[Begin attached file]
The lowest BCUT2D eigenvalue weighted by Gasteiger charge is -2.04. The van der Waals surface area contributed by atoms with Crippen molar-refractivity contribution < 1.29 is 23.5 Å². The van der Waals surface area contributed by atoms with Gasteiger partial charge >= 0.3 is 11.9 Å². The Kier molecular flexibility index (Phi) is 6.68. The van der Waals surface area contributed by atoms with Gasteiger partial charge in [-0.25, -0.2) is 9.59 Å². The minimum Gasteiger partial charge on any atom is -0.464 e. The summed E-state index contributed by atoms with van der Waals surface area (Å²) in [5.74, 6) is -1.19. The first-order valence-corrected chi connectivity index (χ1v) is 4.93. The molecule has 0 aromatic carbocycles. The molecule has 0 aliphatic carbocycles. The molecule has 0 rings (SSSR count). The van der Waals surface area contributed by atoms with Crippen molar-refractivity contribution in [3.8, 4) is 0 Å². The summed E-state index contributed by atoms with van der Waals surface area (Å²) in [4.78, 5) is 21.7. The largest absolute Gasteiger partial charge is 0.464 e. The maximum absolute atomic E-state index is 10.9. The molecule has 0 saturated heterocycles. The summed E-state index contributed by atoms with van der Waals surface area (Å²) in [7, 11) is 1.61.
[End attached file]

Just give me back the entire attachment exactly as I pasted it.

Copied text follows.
The lowest BCUT2D eigenvalue weighted by Gasteiger charge is -2.04. The van der Waals surface area contributed by atoms with Crippen molar-refractivity contribution < 1.29 is 23.5 Å². The van der Waals surface area contributed by atoms with Gasteiger partial charge >= 0.3 is 11.9 Å². The Kier molecular flexibility index (Phi) is 6.68. The van der Waals surface area contributed by atoms with Gasteiger partial charge in [-0.25, -0.2) is 9.59 Å². The minimum Gasteiger partial charge on any atom is -0.464 e. The summed E-state index contributed by atoms with van der Waals surface area (Å²) in [5.74, 6) is -1.19. The first-order valence-corrected chi connectivity index (χ1v) is 4.93. The molecule has 0 aromatic carbocycles. The molecule has 0 aliphatic carbocycles. The molecule has 0 rings (SSSR count). The van der Waals surface area contributed by atoms with Crippen molar-refractivity contribution in [3.8, 4) is 0 Å². The summed E-state index contributed by atoms with van der Waals surface area (Å²) in [4.78, 5) is 21.7. The largest absolute Gasteiger partial charge is 0.464 e. The maximum absolute atomic E-state index is 10.9. The molecule has 0 saturated heterocycles. The summed E-state index contributed by atoms with van der Waals surface area (Å²) in [7, 11) is 1.61.